As 2021 comes to a close, we’ve been publishing year-in-review stories: the biggest deer of the year, the biggest fish, the weirdest fish, and the best gear. To wrap up this series, we wanted to share a collection of our best hunting and fishing moments of the year. Probably like you, the editorial team has spent countless hours in the field (and on the stream) this year, and while we enjoyed every minute of every trip into the wild, these are the moments that stood out to us the most—the moments we’ll never forget.
The Favorite Pheasant
I’d never seen another hunter on this place before. The tailfeathers of one of my pheasants sticking out of his gamebag only added to my mid-season funk. Duck hunting had sucked this year. I’d lost a pheasant earlier in the week. I had seen exactly one bird in a three-hour slog around the last farm, which most years held lots of birds. True, Zeke had pointed that lone rooster, and I shot it, but why let that ruin a perfectly good bad mood? I was on a roll of grumpiness. I leashed Zeke, opened my gun, and went to meet the competition.
Unlike me, who was pretending, Emery seemed genuinely delighted to run into the other hunter with permission here. It turns out we had met once before. As we talked, Zizi, his Brit, started acting birdy, then went on point 15 yards away, her stub tail vibrating. “She might have one,” Emery said. “You can shoot it if you want.”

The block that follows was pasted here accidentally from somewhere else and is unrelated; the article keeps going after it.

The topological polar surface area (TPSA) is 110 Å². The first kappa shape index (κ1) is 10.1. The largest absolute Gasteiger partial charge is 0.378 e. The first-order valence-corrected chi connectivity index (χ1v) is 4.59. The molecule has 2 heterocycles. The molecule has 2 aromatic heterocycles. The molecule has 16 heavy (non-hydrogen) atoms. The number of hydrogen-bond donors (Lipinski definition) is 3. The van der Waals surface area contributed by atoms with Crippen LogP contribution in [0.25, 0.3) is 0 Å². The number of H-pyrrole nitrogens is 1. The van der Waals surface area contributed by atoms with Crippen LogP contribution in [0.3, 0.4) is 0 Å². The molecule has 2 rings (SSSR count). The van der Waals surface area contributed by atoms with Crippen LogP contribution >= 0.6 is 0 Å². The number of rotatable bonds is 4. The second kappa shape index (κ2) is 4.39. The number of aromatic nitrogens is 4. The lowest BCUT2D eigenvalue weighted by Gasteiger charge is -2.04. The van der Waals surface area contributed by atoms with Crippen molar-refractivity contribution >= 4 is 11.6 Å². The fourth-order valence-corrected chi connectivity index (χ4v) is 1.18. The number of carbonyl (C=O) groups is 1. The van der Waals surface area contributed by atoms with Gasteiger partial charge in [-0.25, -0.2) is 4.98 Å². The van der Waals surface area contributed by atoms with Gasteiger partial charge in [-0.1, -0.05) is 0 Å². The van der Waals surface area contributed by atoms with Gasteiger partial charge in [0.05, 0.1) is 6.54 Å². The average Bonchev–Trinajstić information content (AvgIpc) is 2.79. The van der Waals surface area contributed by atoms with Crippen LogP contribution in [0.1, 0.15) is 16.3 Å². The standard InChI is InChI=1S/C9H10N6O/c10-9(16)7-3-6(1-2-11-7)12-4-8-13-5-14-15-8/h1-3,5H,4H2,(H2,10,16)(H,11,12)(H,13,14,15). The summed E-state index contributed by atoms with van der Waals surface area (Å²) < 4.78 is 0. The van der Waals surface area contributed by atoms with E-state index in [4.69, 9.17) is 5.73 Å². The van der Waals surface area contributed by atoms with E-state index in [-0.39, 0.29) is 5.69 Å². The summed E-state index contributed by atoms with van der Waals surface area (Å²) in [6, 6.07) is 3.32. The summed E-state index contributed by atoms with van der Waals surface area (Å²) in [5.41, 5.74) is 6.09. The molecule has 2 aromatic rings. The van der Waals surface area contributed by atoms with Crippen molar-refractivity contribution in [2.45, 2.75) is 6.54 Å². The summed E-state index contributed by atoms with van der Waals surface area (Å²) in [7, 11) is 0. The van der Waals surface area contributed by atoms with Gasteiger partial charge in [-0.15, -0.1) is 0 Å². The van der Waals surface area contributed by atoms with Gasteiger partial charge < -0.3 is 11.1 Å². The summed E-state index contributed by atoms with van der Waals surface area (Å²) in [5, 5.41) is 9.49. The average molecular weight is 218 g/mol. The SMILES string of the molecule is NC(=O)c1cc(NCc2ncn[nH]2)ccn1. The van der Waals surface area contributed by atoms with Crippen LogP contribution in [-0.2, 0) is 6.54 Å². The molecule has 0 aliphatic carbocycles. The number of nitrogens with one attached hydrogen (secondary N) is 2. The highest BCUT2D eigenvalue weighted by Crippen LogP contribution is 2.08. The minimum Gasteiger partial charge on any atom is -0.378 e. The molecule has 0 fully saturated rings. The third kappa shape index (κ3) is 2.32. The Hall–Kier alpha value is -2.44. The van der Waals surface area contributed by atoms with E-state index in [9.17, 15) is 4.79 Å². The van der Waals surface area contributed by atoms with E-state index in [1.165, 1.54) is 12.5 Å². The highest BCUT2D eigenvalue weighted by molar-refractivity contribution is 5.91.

I closed my gun and walked up to the dog. The wagging tail and sparse cover made me think there wasn’t a bird there. Zizi let out a cross yip, relocated, pointed, circled, and barked angrily some more. In that way of flushing pheasants, the rooster materialized, 3 feet long and cackling, where there had been nothing an instant before. I let it get out a bit, then shot it in the head.
“I can’t believe it sat there the whole time we were talking,” Emery said. “That has to be my favorite pheasant of the year right there.” We hurried up to the top of the hill so we could take turns getting pictures of ourselves and our dogs with the birds in the last of the afternoon light. When I smiled for the camera, I wasn’t pretending anymore. It might have been my favorite pheasant of the year, too. —Phil Bourjaily
A Golden Moment in the Stand
It’s funny how an entire hunting season can turn on a moment—and often does. This is especially true when it comes to bowhunting for whitetails. You sit for days, usually to the point where you wonder how anyone kills a buck with a bow, and then at 8:22 am you hear a stick crack and look down to see a deer with a body that should have a saddle on it waltzing right into one of your shooting lanes. And just like that, your season looks very, very different.
The moment isn’t when you shoot the deer, though. It’s when it dawns on you that you’re going to. That your plan has somehow come together, and that a buck is actually going to do what you’ve been hoping a buck would do all this time.
Earlier this year, I was overlooking a cut cornfield on a perfect October day—crisp enough to expect deer to move but pleasant with the sun on my face. The farmer had overseeded the field in rye that had shot up enough to blanket the area in that vibrant young-green color. The moon was rising in a spotless sky overhead, and the maple trees on the hillsides all around were just past peak.
I took a video of the scene on my phone and texted it to a buddy, saying, Now this is the kind of day when I don’t mind sitting in a stand for hours. But then the hours passed.
Anything? my friend texted me with only a half hour of light left.